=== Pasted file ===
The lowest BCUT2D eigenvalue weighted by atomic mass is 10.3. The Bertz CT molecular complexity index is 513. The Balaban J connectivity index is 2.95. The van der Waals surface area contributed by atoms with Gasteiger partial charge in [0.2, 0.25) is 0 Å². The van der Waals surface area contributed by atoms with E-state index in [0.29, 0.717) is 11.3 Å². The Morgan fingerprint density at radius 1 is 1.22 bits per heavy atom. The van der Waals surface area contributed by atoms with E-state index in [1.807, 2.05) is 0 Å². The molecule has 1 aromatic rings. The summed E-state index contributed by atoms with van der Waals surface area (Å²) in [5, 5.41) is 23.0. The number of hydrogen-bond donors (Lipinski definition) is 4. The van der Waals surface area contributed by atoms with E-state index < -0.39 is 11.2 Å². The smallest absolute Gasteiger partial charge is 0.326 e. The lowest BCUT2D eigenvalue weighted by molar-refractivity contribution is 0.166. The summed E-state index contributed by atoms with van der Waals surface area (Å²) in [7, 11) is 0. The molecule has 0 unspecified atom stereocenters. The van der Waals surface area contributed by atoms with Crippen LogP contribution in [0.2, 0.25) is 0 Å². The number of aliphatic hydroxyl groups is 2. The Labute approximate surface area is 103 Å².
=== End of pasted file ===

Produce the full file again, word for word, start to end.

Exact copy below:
The lowest BCUT2D eigenvalue weighted by atomic mass is 10.3. The Bertz CT molecular complexity index is 513. The Balaban J connectivity index is 2.95. The van der Waals surface area contributed by atoms with Gasteiger partial charge in [0.2, 0.25) is 0 Å². The van der Waals surface area contributed by atoms with E-state index in [0.29, 0.717) is 11.3 Å². The Morgan fingerprint density at radius 1 is 1.22 bits per heavy atom. The van der Waals surface area contributed by atoms with E-state index in [1.807, 2.05) is 0 Å². The molecule has 1 aromatic rings. The summed E-state index contributed by atoms with van der Waals surface area (Å²) in [5, 5.41) is 23.0. The number of hydrogen-bond donors (Lipinski definition) is 4. The van der Waals surface area contributed by atoms with E-state index < -0.39 is 11.2 Å². The smallest absolute Gasteiger partial charge is 0.326 e. The lowest BCUT2D eigenvalue weighted by molar-refractivity contribution is 0.166. The summed E-state index contributed by atoms with van der Waals surface area (Å²) in [7, 11) is 0. The molecule has 0 unspecified atom stereocenters. The van der Waals surface area contributed by atoms with Crippen LogP contribution in [0.2, 0.25) is 0 Å². The number of aliphatic hydroxyl groups is 2. The Labute approximate surface area is 103 Å².